Without doubt this is the book that has been direly missed in the technical-artistic world of mosaics and its publication now makes it possible to study mosaics from a number of viewpoints. It is a book that not only traces the origins, life and history of the most splendid ages of the mosaic, but also penetrates the shadows and reveals the dimmer reflections from darker ages; a book that approaches mosaics realistically, giving them substance, just as the protagonists and artists of ancient and recent times have done.
For these purposes it teaches the methods of producing mosaics, the behaviour of the materials (pebbles, shells, marble, glass, earthenware, smalts, glass paste, hard stones and precious stones) drawing on the assistance of technique, mechanics and chemistry.
For mosaic tesserae to become a mosaic they must be capable of attachment to floor, a wall or cupola; technically, mechanically chemically attached to a surface and also in a way that resists infiltration of water, abrupt temperature changes and even earthquakes.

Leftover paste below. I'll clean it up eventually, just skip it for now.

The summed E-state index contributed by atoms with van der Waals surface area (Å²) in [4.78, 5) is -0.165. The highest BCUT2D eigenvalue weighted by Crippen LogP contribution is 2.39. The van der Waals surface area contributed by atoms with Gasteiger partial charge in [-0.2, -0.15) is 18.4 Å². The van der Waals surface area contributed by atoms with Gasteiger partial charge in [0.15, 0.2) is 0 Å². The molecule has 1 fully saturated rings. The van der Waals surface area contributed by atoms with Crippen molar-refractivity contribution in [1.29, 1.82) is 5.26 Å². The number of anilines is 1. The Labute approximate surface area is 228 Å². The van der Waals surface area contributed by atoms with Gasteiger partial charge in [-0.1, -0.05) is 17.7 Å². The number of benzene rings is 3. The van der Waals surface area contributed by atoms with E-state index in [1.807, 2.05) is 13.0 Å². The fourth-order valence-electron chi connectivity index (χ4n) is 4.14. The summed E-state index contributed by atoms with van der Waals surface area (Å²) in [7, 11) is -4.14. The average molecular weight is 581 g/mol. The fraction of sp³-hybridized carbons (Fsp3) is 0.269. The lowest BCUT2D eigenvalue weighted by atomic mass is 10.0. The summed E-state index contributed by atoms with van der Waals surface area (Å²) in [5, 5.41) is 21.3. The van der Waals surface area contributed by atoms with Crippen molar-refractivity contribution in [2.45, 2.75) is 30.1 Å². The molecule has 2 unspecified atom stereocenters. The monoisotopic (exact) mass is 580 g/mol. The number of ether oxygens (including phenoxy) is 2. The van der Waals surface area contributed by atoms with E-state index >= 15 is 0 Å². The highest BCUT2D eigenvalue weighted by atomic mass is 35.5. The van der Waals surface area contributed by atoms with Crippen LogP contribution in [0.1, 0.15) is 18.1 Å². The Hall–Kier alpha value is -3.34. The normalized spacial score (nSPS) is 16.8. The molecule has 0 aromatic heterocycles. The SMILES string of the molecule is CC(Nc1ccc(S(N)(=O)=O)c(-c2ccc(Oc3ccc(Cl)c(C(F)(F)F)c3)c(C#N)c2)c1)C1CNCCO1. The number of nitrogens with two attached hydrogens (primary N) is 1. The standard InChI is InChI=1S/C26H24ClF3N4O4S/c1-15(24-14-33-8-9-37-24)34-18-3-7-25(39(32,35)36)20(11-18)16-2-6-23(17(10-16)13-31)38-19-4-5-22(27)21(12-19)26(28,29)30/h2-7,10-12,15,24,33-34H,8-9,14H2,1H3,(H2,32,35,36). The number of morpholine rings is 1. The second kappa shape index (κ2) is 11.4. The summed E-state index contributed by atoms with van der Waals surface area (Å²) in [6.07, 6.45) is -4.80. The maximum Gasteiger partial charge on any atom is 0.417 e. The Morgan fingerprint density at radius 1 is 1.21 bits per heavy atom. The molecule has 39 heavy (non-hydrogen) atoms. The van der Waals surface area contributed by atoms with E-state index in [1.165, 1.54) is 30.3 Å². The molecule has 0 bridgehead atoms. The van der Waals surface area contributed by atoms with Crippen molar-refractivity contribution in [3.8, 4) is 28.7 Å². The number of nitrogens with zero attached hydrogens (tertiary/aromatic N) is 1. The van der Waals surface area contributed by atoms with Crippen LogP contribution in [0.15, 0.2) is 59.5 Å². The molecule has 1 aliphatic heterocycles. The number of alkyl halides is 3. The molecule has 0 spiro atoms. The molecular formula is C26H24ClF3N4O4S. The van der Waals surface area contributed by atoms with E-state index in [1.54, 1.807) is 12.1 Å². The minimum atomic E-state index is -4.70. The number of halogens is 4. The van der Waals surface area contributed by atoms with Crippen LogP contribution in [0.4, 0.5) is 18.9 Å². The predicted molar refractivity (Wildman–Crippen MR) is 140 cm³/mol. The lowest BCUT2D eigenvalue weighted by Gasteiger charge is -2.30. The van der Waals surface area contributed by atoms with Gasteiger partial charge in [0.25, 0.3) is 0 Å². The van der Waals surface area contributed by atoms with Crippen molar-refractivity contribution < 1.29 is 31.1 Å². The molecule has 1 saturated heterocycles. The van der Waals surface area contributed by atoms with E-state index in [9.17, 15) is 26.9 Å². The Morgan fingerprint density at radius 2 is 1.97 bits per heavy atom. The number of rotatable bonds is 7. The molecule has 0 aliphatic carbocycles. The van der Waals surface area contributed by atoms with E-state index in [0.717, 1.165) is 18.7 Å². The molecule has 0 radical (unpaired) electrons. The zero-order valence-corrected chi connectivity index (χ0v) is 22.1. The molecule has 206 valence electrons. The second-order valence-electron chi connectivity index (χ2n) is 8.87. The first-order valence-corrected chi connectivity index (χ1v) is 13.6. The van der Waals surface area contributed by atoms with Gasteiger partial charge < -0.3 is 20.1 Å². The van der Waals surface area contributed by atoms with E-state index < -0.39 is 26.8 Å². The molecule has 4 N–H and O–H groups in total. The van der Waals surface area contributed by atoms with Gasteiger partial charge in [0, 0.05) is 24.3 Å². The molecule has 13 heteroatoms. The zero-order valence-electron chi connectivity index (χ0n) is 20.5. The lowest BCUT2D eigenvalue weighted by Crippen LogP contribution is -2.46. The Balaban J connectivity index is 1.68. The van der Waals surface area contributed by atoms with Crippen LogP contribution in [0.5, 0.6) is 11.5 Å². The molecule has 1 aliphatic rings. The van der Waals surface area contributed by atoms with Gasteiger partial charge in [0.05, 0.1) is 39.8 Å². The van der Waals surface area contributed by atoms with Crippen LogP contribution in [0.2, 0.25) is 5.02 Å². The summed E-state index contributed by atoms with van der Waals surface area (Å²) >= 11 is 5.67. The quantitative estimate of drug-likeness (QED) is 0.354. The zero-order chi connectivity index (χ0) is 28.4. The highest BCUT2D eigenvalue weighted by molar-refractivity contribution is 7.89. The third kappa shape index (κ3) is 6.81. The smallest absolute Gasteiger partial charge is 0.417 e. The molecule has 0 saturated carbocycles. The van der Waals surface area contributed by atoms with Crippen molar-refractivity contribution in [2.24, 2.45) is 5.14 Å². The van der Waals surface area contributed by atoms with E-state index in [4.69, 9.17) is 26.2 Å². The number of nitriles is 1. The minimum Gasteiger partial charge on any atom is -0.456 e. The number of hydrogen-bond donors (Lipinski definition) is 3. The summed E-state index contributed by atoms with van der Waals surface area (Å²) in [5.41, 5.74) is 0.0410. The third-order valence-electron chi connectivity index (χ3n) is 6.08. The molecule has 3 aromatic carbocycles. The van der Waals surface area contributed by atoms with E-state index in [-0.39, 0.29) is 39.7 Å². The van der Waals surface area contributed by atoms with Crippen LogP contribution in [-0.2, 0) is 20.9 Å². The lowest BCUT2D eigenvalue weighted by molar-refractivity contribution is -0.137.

Throughout the centuries the mosaic has enjoyed moments of great glory and likewise moments of oblivion. Its survival through time has indeed depended on human techniques, but also, and unfortunately, on the fortunes of war or religious dogma.
Nevertheless, the overall triumph of the mosaic has consolidated and reinforced the need to use highly specialised techniques in its production. It has also shown us that in addition to technical requirements, it will always be the artists ability to create images that makes the crucial difference. Seven mosaic tesserae can be used to produce just a line but they can also form an eye, a living eye that watches. What, then, is a mosaic and what should it be? To find out, it suffices to know how to look and to listen and then to realise that in order to create balance the artists knew how to unite and connect opposites, such as light and dark, movement and stillness, fantasy and reality, truth and fiction, warm and cold colours, relief and recess, space and time. Finally, when the balance is set up and working the two-dimensional mosaic becomes a three-dimensional space, so that it becomes living and so lives.
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